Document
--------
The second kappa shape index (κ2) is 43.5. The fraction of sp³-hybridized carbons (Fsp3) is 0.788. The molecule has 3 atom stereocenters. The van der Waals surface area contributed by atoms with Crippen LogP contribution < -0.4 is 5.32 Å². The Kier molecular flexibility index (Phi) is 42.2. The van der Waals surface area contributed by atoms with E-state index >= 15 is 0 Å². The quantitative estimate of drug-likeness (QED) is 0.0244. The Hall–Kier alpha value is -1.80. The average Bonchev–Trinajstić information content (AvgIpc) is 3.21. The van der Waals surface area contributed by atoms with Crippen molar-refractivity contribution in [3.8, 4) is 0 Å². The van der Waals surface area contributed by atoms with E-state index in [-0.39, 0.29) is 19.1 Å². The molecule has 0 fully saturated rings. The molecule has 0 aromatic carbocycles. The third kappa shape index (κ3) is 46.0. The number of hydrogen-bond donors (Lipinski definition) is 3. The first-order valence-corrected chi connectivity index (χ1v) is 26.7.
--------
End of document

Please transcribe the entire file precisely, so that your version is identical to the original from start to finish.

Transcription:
The second kappa shape index (κ2) is 43.5. The fraction of sp³-hybridized carbons (Fsp3) is 0.788. The molecule has 3 atom stereocenters. The van der Waals surface area contributed by atoms with Crippen LogP contribution < -0.4 is 5.32 Å². The Kier molecular flexibility index (Phi) is 42.2. The van der Waals surface area contributed by atoms with E-state index >= 15 is 0 Å². The quantitative estimate of drug-likeness (QED) is 0.0244. The Hall–Kier alpha value is -1.80. The average Bonchev–Trinajstić information content (AvgIpc) is 3.21. The van der Waals surface area contributed by atoms with Crippen molar-refractivity contribution in [3.8, 4) is 0 Å². The van der Waals surface area contributed by atoms with E-state index in [-0.39, 0.29) is 19.1 Å². The molecule has 0 fully saturated rings. The molecule has 0 aromatic carbocycles. The third kappa shape index (κ3) is 46.0. The number of hydrogen-bond donors (Lipinski definition) is 3. The first-order valence-corrected chi connectivity index (χ1v) is 26.7.